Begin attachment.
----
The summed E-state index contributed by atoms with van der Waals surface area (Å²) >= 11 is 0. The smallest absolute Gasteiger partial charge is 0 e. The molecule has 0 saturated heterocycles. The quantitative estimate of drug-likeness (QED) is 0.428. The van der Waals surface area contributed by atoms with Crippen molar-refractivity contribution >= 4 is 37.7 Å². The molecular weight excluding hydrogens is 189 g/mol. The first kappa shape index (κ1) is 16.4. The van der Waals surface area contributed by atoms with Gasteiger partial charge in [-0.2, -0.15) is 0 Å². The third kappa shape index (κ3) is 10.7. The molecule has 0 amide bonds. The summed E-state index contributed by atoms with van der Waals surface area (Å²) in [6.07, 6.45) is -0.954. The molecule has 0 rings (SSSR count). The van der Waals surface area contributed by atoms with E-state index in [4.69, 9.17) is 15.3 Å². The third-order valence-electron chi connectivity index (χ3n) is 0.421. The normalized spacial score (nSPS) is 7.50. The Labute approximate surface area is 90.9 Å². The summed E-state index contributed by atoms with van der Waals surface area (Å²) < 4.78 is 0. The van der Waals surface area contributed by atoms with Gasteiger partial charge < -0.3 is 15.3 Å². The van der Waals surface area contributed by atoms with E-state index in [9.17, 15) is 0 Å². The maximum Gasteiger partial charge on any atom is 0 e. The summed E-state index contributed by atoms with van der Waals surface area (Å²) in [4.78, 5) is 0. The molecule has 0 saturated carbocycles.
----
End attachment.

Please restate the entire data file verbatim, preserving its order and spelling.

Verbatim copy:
The summed E-state index contributed by atoms with van der Waals surface area (Å²) >= 11 is 0. The smallest absolute Gasteiger partial charge is 0 e. The molecule has 0 saturated heterocycles. The quantitative estimate of drug-likeness (QED) is 0.428. The van der Waals surface area contributed by atoms with Crippen molar-refractivity contribution >= 4 is 37.7 Å². The molecular weight excluding hydrogens is 189 g/mol. The first kappa shape index (κ1) is 16.4. The van der Waals surface area contributed by atoms with Gasteiger partial charge in [-0.2, -0.15) is 0 Å². The third kappa shape index (κ3) is 10.7. The molecule has 0 amide bonds. The summed E-state index contributed by atoms with van der Waals surface area (Å²) in [6.07, 6.45) is -0.954. The molecule has 0 rings (SSSR count). The van der Waals surface area contributed by atoms with E-state index in [4.69, 9.17) is 15.3 Å². The third-order valence-electron chi connectivity index (χ3n) is 0.421. The normalized spacial score (nSPS) is 7.50. The Labute approximate surface area is 90.9 Å². The summed E-state index contributed by atoms with van der Waals surface area (Å²) < 4.78 is 0. The van der Waals surface area contributed by atoms with Gasteiger partial charge < -0.3 is 15.3 Å². The van der Waals surface area contributed by atoms with E-state index in [9.17, 15) is 0 Å². The maximum Gasteiger partial charge on any atom is 0 e. The summed E-state index contributed by atoms with van der Waals surface area (Å²) in [4.78, 5) is 0. The molecule has 0 saturated carbocycles.